The 92nd Academy Awards awarded “Parasite” the best picture Oscar, the first ever for a foreign-language film. Since then, international cinema has experienced a marked increase in prominence in the United States. “Parasite” was far from the first foreign-language masterpiece, however. Directors like Akira Kurosawa have long engaged in audacious, innovative filmmaking of their own that deserves to be recognized.
Across five decades, Kurosawa produced a remarkable filmography that drew heavily on his Japanese heritage and offered biting but thought-provoking social commentary. Coming of age in Japan in the early 20th century, Kurosawa straddled the line between his cultural past — he came from a samurai family — and his experiences in a modernized Japan during the period after the Meiji Restoration. Many themes present in his movies, such as class disparities, the human condition, and conflicts between individualism and societal duties, reflect this background.
Kurosawa is esteemed not only for his unique thematic focuses but also for his mastery of all steps of the filmmaking process. On most productions, Kurosawa was the primary director, producer and screenwriter. He also pioneered novel editing techniques such as cross-cutting, which interweaves multiple narratives, and elliptical, which skips over nonessential plot points to allow audiences to fill in the gaps with their imaginations.
Some of Kurosawa’s earliest works, like “Sanshiro Sugata,” his 1943 directorial debut, showed a penchant for perceptive experimentation. The year before, the novelist Tsuneo Tomita had published an eponymous judo-inspired novel that Kurosawa secured the film rights to before several other major Japanese studios. Kurosawa not only nailed the selection of source material, but also made “Sanshiro Sugata” into an immensely influential film by cultivating directorial trademarks. For example, he used weather patterns as a reflection of characters’ moods and abruptly changed camera speeds to alter the plot’s pace.
The second phase of Kurosawa’s directing career emerged after World War II, when he sought to highlight the realities of ordinary people in Japan. The 1948 production “Drunken Angel” shows the relationship between an alcoholic doctor and his small-time yakuza patient, whom he is treating for tuberculosis. “Ikiru,” made in 1952, follows the struggles of a terminally ill bureaucrat who searches for meaning in his final days of life.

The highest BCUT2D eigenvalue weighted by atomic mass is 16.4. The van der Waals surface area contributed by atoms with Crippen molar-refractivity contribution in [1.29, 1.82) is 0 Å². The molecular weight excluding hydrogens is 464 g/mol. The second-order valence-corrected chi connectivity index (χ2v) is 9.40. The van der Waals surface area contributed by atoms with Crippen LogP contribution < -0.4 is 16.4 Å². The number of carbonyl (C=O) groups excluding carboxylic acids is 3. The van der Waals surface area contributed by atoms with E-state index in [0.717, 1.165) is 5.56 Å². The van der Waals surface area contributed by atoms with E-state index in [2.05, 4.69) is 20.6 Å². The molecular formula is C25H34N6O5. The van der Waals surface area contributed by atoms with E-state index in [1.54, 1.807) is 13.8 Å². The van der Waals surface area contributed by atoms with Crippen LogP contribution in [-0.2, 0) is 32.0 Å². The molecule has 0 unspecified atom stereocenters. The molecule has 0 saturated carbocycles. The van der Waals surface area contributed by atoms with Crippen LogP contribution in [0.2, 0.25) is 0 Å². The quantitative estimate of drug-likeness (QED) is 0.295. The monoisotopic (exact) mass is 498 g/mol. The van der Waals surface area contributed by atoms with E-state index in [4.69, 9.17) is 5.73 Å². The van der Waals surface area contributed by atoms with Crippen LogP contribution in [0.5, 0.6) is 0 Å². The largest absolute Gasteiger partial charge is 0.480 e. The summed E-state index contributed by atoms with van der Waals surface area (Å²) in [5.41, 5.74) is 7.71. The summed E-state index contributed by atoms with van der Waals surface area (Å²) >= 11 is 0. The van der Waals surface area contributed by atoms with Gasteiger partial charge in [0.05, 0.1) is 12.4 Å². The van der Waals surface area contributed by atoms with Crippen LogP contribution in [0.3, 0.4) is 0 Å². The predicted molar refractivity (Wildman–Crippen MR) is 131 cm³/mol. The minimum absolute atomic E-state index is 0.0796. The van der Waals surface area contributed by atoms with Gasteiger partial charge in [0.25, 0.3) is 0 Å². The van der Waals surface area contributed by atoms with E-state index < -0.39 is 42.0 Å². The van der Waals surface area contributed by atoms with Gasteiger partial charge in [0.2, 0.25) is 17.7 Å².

While directing films about the contemporary, Kurosawa also made a number of powerful jidaigeki, or pieces set during the Edo period of Japanese history from 1603 to 1868. The 1950 drama “Rashomon” takes a single narrative about the murder of a samurai and tells the story through four different accounts — the bandit, the wife, the samurai himself (speaking through a medium) and an eyewitness woodcutter. As different versions unravel, audiences see Kurosawa’s philosophical investigation of the changing nature of truth and the subjective meanings of justice.
Today, “Rashomon” is widely acknowledged as one of the greatest films of all time. Filmmakers have even branded the storytelling method of providing contradictory interpretations of the same event the “Rashomon effect.” During Kurosawa’s time, the film became the first Japanese film to receive significant international acclaim. “Rashomon” won the Venice Film Festival’s top prize, the Golden Lion, in 1951 and received an honorary award at the 24th Academy Awards in 1952.
The widespread attention that “Rashomon” received pushed Kurosawa into the international limelight, allowing a larger audience to enjoy his impressive filmography. “Seven Samurai” in 1954 spotlights a village of desperate farmers who hire ronin, or masterless samurai, to fend off bandits stealing their food. “Throne of Blood,” the 1957 adaptation of Shakespeare’s “Macbeth” in a Japanese setting, demonstrated Kurosawa’s agility in putting his own spin on timeless stories.
Later on, Kurosawa produced two color epics — “Kagemusha” in 1980 and “Ran” in 1985. These films highlighted Kurosawa’s versatile integration of new technologies into his long-time filmmaking style and techniques.
With his hands-on directing, innovative editing techniques and a unique ability to humanize all kinds of stories, Kurosawa put international cinema on the map during a time when Hollywood largely dominated the worldwide filmmaking scene. His example is certainly worth spotlighting as more international films make it into the public consciousness.